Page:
Free Trade Agreement Negative List
However, the impact of these two provisions on the GATS is limited, as the GATS allows a system of „positive lists“ for market access and national treatment, only those sectors that have been on the list (see Articles XVI and XVII). Most of the rules of the recipient nation mean that regardless of „special relationships“ or historical ties, the companies of each country must be treated in the same way. Although the GATS allowed countries to list exemptions for certain service sectors, it was different for all services. Together, these rules provide transnational companies with better access to local services, open services markets to global competition and outsourcing. Other GATS articles have the potential to limit the government`s „political space.“ Article VI of the National Regulation stipulates that all national laws or regulations relating to the service sectors on the positive list „must be managed appropriately, objectively and impartially.“ Although this may seem relatively benign, it opens a new front to the challenge of national rules and decisions: politicians are no longer solely accountable to their constituents; their legislation must also respect the „adequacy“ versions of their trading partners. The partners of the free trade agreement are required to ensure that general measures relating to trade in services are managed appropriately, objectively and impartially. At the Meeting of Deputy Ministers, the two sides exchanged views on regional and multilateral cooperation issues, such as trade, investment, third-party market development, innovation, the comprehensive regional economic partnership, the China-Japan-South Korea free trade area and WTO reforms. Although the Free Trade Agreement between China and South Korea already includes many „advanced articles“ highlighting services and investment, the introduction of a negative list in free trade negotiations indicates that China wants to continue to link this mechanism to global markets, said Bai Ming, a researcher at the Chinese Academy of International Trade and Economic Cooperation. A negative list defines prohibited economic activities, while all others are considered allowed. Citizens and civil society organizations, including those based in rich countries, which encourage the liberalization of services, have played an increasing role in combating harmful trade agreements. Large protests at the 1999 WTO Ministerial Conference in Seattle led to the failure of negotiations when anger erupted over the unfair treatment of developing countries.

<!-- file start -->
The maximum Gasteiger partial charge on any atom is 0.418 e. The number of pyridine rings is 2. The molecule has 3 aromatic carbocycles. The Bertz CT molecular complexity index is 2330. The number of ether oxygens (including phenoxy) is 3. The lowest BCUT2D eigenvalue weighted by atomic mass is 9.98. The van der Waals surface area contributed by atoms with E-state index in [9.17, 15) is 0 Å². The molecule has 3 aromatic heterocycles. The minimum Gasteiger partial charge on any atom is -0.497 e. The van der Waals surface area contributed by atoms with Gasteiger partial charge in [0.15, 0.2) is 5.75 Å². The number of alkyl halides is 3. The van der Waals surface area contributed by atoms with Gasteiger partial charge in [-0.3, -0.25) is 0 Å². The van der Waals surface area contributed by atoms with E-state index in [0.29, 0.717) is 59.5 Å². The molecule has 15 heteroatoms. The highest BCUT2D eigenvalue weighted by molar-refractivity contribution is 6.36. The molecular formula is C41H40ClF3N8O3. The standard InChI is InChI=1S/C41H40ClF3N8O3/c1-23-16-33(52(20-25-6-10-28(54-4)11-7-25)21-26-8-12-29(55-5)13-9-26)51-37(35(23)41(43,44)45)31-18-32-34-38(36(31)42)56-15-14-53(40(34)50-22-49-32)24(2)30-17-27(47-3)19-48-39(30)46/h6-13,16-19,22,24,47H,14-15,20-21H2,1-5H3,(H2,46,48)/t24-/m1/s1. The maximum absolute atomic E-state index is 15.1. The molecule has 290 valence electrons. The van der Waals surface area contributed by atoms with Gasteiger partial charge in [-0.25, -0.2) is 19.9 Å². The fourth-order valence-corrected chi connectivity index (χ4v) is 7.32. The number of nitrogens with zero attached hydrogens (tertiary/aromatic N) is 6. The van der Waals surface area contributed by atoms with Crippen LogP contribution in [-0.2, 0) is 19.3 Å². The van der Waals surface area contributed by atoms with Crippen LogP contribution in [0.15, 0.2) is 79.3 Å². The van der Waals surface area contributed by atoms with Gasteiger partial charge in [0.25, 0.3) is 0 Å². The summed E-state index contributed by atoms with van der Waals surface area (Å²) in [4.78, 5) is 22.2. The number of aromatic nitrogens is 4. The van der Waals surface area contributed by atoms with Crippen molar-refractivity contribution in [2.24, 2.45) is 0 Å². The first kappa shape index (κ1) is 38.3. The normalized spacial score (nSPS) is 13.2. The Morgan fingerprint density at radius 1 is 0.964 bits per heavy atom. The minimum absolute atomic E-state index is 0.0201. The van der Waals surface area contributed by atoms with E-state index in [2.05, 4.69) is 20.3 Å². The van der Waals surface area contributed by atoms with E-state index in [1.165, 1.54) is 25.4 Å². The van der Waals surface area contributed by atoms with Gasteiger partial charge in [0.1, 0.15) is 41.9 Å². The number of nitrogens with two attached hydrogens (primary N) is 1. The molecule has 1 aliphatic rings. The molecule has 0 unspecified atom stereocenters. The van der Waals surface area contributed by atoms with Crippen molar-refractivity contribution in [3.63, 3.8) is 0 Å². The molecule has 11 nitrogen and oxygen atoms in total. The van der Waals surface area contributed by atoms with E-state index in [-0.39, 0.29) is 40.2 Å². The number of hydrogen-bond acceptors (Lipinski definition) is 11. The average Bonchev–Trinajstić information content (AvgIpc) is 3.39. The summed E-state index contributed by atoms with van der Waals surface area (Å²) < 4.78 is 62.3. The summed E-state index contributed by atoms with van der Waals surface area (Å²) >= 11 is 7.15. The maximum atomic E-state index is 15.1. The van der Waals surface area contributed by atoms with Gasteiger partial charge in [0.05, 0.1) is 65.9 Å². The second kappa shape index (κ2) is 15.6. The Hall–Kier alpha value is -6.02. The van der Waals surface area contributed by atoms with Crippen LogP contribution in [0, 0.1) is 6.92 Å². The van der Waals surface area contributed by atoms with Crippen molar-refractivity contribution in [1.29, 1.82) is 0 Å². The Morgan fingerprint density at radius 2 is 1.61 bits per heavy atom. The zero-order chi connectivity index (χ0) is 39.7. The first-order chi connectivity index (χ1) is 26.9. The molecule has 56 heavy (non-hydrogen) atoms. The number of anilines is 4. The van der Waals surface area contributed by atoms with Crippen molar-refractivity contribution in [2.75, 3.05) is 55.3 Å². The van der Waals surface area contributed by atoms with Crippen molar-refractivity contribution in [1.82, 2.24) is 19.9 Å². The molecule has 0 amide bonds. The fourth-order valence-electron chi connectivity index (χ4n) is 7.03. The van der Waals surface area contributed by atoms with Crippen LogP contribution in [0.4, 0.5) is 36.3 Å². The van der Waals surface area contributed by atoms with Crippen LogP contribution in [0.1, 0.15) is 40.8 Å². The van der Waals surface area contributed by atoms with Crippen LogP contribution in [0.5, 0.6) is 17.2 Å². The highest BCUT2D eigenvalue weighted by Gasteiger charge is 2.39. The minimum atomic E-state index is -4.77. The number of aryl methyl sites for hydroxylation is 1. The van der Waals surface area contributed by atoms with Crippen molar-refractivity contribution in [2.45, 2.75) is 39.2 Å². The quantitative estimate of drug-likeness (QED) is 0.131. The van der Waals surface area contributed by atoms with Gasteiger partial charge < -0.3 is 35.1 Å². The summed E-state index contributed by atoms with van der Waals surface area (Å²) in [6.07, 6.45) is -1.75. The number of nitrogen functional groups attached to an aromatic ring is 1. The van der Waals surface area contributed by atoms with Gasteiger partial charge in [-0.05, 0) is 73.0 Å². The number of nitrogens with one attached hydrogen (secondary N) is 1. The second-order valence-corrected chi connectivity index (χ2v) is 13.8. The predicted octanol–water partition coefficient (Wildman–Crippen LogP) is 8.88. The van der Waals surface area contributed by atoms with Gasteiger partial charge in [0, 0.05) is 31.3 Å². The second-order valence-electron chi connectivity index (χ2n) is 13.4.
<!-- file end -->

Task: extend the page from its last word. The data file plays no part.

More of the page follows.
Since then, campaigns have continued, including significant mobilizations against the TTIP and TPP regional trade agreements, in part because of their potential impact on public services. These campaigns went beyond resistance and developed alternative proposals for international trade rules. The alternative exchange mandate, drawn up by 50 EU trade unions and civil society organisations in 2013-14, calls for international trade rules that protect public services, carefully regulate financial economy industries and allow countries in the political space to regulate in the public interest. From the end of the Second World War to the 1980s, trade agreements focused only on cross-border trade in physical goods. However, during the Uruguayan round of negotiations that launched the World Trade Organization in 1995, a new agreement to liberalize world trade in the services sector, called the World Trade in Services Agreement (GATS), was concluded. Since then, other trade agreements such as TTIP, CETA, TiSA and the many bilateral investment agreements continue to extend GATS rules or attempt to do so after ratification.